But this is irrelevant to the question in issue, namely whether a notary may be a contractual assistant (Erfüllungsgehilfe) in the sense of para. 278 BGB. Where the notary himself is being sued for possible shortcomings, the fact that all the duties he undertakes form part of his official functions is relevant: his liability then is not based on rules of private law, but exclusively on para. 19 BNotO. All the authorities, judicial and doctrinal, cited by the appellant in this connection deal with the question how far a person who is sued for damages in a public law situation may be responsible under para. 278 BGB for fault on the part of his contractual assistants. Here, on the other hand, the question is how that provision applies when a person whose obligations arise out of a private law relationship seeks to perform those obligations through the services of a third party who, on his part, acts in pursuance of official powers. The question whether in such cases fault on the part of the official renders the relevant contractor responsible under para. 278 BGB is one which has apparently but seldom troubled the courts.

In RGZ 104, 283, the Reichsgericht held that a bailiff who was executing a provisional decree was not the contractual assistant of the person who had obtained him so to act, because the bailiff was acting in his official capacity in execution proceedings and not pursuant to any relationship of private law: the person who suffered by breach of the bailiff's official duty must sue the bailiff himself (or the state, in an appropriate case) for damages under para. 839 BGB. This view has been widely endorsed by commentators (references omitted). In 1941 the Oberlandesgericht Dusseldorf held that since a notary who was authenticating a contract was acting in pursuance of powers granted to him by authority vis-à-vis all the parties involved, he could not be seen as a contractual assistant of either contractor in relation to a duty owed by him to a third party (references omitted). Finally, the Third Civil Senate of the Bundesgerichtshof has decided, in an unpublished opinion, that para. 278 does not apply to a

notary whether he is authenticating a document or is helping with the execution of a transaction which he has already certified, the reason being that in either case he is acting not as the assistant of the party but in his official capacity.

These cases have emphasised the public law nature of the third party's activities and have found it an obstacle to his being treated as a contractual assistant. But in BGHZ 24, 325 the Sixth Civil Senate of the Bundesgerichtshof had no objection to applying para. 278 BGB to a city welfare department that was exercising its public functions in connection with the holiday arrangements for endangered children. The observations of Staudinger/Werner BGB 10-11 ed. para. 278 n. 45 point in the same direction: despite its 'sovereign' character the Federal Postal Service is the contractual assistant of a debt or who uses it to transmit money by postal cheque or to deliver declarations which have to be in writing. It is this latter view which this court accepts. The fact that the notary Dr. B was acting in his official capacity when he negligently caused the harm to the plaintiffs is not critical. The reason why para. 278 BGB makes a debtor responsible for the fault of the third party whose services he uses in performing his obligations is that in using such an assistant he extends the ambit of his business and consequently his own area of risk; even if he himself has exercised all due care in selecting, training, instructing, and supervising the third party, he must bear the risk of his assistant's negligence simply because the assistant is performing a function which, in a question with the creditor, it is for the debtor himself to perform (references omitted). It does not matter to what extent the debtor remains able to affect his assistant's conduct (BGHZ 24, 325, 329), nor is the third party's status as contractual assistant effected by his legal relationship with the debtor (see BGHZ 13, 111, 113; 50, 32, 35; further references omitted). What is crucial is whether the third party has in fact, with the debtor's consent, acted as the debtor's assistant (hilfsperson) in performance of the debtor's obligations. But if the determining feature is the mere fact of the debtor's activating consent in bringing the third party in to perform his obligations, regardless of the legal nature of the relationship between them, be it contactual or non-contractual, then in the present case there can be no objection to treating the notary Dr. B as a contractual assistant. There is thus also no error in the Court of Appeal's view that the defendant must answer under para. 278 BGB for any fault on the part of Dr. B's assistants as well, subject to his adducing exculpatory proof.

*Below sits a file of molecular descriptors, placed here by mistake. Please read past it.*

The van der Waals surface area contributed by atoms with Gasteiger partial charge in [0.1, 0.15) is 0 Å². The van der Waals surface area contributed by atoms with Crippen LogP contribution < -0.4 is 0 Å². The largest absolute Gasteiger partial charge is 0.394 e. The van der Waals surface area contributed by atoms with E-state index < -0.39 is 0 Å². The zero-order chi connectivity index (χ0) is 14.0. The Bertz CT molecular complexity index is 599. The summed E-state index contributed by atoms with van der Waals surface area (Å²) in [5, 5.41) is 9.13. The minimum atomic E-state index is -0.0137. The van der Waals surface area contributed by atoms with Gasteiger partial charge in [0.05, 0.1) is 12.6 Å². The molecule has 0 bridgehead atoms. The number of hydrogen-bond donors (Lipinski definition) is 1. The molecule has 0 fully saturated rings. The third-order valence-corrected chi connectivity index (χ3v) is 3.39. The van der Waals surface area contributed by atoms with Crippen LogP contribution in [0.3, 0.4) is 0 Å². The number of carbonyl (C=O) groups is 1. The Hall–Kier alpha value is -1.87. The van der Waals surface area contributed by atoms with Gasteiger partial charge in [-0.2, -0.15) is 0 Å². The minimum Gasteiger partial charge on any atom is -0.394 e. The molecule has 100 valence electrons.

It is not necessary to convoke the Grosser Senat für Zivilsachen under para. 136 par. 1 GVG.